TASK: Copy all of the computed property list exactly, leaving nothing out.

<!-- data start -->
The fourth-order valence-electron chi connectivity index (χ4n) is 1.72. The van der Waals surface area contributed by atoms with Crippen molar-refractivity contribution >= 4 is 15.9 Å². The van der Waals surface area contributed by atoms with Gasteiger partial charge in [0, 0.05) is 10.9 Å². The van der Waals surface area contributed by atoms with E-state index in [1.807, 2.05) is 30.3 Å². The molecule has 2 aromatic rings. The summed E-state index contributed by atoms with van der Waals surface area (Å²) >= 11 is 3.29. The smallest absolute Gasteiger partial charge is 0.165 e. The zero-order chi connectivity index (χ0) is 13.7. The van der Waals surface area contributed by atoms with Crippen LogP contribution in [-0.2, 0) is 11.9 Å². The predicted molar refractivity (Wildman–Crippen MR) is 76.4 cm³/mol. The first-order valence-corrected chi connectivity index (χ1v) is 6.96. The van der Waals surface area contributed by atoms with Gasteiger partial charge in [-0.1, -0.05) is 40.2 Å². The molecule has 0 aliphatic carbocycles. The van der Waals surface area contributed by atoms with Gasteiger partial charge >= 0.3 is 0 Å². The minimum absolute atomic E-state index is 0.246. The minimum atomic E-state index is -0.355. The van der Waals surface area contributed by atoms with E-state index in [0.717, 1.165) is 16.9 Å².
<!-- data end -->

The fourth-order valence-electron chi connectivity index (χ4n) is 1.72. The van der Waals surface area contributed by atoms with Crippen molar-refractivity contribution >= 4 is 15.9 Å². The van der Waals surface area contributed by atoms with Gasteiger partial charge in [0, 0.05) is 10.9 Å². The van der Waals surface area contributed by atoms with E-state index in [1.807, 2.05) is 30.3 Å². The molecule has 2 aromatic rings. The summed E-state index contributed by atoms with van der Waals surface area (Å²) >= 11 is 3.29. The smallest absolute Gasteiger partial charge is 0.165 e. The zero-order chi connectivity index (χ0) is 13.7. The van der Waals surface area contributed by atoms with Crippen LogP contribution in [-0.2, 0) is 11.9 Å². The predicted molar refractivity (Wildman–Crippen MR) is 76.4 cm³/mol. The first-order valence-corrected chi connectivity index (χ1v) is 6.96. The van der Waals surface area contributed by atoms with Gasteiger partial charge in [-0.1, -0.05) is 40.2 Å². The molecule has 0 aliphatic carbocycles. The van der Waals surface area contributed by atoms with Gasteiger partial charge >= 0.3 is 0 Å². The minimum absolute atomic E-state index is 0.246. The minimum atomic E-state index is -0.355. The van der Waals surface area contributed by atoms with E-state index in [0.717, 1.165) is 16.9 Å².